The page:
“NS1 is hijacking PAF1C and using its similarity with the H3 ‘tail’ to gain access to a position in the genome that helps the virus to block antiviral genes,” says Ho. “This finding extends the known ability of pathogens to reveal key regulatory processes and to use them for the pathogen’s advantage.”

The current study bears several major implications for influenza research and treatment. The NS1 protein varies from strain to strain. The ”tail” of NS1 appears to be one of the most diverse parts of the NS1 protein. Some flu strains such as H1N1, which was responsible for the 2009 pandemic, do not contain an NS1 “tail” at all. Together with their collaborator, prominent flu researcher Adolfo Garcia-Sastre of Mount Sinai School of Medicine, the Tarakhovsky lab plans to test if diversification of the NS1 “tail” helps the influenza virus to maintain a long-term presence within the human or animal populations. It is also puzzling how the influenza virus, which has no history of integration into animal or human DNA, has “learned” about the functional benefits of the histone “tail.”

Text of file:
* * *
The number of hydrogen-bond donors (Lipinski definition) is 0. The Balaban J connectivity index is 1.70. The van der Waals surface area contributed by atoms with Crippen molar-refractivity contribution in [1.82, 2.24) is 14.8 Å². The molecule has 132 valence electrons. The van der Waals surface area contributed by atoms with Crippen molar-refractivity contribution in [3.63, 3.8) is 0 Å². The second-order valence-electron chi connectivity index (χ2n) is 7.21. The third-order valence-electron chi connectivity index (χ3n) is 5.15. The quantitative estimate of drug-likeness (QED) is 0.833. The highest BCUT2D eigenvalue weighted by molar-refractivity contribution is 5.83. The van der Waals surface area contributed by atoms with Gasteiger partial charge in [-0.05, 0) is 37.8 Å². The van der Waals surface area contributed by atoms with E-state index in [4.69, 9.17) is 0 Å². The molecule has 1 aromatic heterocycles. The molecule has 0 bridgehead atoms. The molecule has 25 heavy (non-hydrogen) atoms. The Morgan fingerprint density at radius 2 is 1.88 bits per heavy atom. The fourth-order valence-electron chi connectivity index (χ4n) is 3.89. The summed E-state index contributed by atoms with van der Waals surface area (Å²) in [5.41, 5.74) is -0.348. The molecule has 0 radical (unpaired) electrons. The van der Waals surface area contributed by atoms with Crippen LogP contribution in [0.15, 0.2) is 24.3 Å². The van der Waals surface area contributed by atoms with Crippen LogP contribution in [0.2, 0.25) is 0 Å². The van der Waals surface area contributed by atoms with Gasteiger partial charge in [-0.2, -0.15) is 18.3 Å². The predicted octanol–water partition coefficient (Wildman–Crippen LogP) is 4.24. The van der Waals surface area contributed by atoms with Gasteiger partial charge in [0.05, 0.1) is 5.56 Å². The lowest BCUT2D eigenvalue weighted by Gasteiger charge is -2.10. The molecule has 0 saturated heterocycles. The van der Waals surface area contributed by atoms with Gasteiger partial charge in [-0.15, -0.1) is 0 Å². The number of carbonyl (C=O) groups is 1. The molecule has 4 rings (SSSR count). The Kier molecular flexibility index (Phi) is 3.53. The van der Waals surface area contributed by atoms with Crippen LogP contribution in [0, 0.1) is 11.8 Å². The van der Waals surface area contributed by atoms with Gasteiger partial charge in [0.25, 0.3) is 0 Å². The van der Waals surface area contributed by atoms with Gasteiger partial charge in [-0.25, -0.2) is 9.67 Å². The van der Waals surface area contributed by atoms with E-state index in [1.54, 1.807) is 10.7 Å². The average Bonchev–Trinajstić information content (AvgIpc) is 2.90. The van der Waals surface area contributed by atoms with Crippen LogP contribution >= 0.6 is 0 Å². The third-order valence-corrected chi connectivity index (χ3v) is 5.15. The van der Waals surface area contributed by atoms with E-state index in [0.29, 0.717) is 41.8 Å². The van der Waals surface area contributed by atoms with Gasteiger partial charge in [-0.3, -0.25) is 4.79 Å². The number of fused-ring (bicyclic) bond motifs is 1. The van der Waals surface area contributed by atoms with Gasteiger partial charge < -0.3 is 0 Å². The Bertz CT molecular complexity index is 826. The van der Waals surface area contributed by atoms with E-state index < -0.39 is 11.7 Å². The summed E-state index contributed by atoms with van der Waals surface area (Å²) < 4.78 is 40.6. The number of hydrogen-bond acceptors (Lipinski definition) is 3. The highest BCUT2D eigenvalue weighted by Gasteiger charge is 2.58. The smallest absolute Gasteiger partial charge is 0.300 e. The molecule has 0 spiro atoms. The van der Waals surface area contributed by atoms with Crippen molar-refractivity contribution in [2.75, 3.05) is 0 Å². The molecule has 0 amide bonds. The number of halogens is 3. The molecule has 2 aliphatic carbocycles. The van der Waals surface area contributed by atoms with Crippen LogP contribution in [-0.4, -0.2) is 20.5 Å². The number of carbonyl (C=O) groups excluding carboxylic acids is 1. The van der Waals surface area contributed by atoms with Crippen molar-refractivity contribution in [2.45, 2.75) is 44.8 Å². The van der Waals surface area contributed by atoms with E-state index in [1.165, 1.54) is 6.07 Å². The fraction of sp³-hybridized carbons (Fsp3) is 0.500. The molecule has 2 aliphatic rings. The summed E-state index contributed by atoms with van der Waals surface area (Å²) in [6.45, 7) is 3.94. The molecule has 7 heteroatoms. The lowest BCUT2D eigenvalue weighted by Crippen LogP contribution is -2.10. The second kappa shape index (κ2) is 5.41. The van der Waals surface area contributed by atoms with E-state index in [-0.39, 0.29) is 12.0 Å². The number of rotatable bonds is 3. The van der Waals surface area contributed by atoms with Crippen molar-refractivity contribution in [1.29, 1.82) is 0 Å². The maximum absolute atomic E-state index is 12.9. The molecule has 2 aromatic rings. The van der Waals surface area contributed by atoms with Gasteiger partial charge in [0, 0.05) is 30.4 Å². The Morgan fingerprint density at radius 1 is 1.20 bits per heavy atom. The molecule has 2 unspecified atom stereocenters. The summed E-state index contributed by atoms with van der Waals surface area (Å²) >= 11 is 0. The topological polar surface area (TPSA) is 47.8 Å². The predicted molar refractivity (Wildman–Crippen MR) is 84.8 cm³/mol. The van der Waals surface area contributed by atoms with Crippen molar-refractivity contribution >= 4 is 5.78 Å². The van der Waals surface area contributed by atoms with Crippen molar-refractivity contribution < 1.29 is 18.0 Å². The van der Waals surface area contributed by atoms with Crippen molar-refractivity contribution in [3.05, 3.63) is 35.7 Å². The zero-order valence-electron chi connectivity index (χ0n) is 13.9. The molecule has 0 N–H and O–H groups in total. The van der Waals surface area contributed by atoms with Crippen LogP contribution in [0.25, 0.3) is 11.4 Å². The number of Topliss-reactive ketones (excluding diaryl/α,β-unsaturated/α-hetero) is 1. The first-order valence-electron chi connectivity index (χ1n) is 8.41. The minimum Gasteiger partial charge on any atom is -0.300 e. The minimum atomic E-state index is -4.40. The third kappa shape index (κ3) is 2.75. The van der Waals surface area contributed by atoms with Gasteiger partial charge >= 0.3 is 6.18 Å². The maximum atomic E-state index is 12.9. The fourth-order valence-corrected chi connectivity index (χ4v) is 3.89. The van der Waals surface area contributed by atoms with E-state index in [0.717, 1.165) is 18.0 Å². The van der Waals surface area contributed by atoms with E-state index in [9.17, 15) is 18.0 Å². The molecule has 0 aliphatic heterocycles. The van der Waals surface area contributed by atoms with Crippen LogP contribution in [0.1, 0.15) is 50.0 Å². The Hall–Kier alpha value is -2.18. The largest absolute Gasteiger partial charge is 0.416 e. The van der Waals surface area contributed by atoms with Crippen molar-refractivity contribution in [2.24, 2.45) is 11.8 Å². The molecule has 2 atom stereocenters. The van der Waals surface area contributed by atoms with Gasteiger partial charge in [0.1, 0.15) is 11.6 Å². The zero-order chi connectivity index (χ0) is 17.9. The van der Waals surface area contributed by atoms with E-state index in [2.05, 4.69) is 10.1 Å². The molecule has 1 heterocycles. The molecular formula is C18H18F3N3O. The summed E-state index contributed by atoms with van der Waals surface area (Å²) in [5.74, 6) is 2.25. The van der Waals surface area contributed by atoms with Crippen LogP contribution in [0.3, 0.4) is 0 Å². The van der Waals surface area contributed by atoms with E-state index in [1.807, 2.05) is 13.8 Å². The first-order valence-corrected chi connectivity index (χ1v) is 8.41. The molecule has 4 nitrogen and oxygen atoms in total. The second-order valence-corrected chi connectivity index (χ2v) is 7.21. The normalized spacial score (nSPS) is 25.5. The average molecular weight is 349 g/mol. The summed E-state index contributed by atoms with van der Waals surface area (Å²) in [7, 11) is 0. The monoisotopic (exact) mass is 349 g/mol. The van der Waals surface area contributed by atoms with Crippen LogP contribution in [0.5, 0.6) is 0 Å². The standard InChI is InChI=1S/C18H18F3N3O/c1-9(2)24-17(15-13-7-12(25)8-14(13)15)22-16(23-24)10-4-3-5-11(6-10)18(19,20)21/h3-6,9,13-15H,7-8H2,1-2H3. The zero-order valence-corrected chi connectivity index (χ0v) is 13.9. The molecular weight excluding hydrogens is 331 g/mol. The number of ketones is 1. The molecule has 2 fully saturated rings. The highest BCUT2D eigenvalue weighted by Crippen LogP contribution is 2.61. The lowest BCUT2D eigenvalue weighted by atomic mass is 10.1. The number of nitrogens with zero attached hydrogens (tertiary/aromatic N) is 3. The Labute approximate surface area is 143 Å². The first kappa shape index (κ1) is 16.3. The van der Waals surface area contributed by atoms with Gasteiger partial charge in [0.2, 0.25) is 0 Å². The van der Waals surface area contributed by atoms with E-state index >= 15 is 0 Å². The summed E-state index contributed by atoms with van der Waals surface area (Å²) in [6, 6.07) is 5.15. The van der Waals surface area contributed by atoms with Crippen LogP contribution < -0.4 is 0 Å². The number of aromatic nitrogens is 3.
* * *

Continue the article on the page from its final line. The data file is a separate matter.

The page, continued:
Finally, by identifying PAF1C as a NS1 target, the researchers may have found a promising new target for attenuation of inflammatory responses. In collaboration with GlaxoSmithKline, previous efforts of the Tarakhovsky lab in this direction yielded a synthetic “histone mimic” called I-BET. By binding to BET proteins that control inflammatory gene expression, I-BET suppresses inflammation. I-BET and the related compound JQ1, which has been identified by Jay Bradner at the Dana-Farber Cancer Institute at Harvard Medical School, are now considered a new generation of so called “epigenetic” drugs, i.e., drugs that control DNA function without interfering with it directly.

The current discovery is proof and validation of the functional importance of “histone mimicry,” a phenomenon that was first discovered by Srihari Sampath, a Rockefeller M.D.-P.hD. student in Tarakhovsky’s lab. “I was always fascinated by mimicry and even brought an aquarium to my office with the hope of studying mimicry in fish,” says Tarakhovsky. “The aquarium experiment did not work well, but I am glad that I was helped by the flu.”

Joseph Bonner | Newswise Science News
Further information:
http://www.rockefeller.edu

More articles from Health and Medicine:

nachricht Diabetes mellitus: A risk factor for early colorectal cancer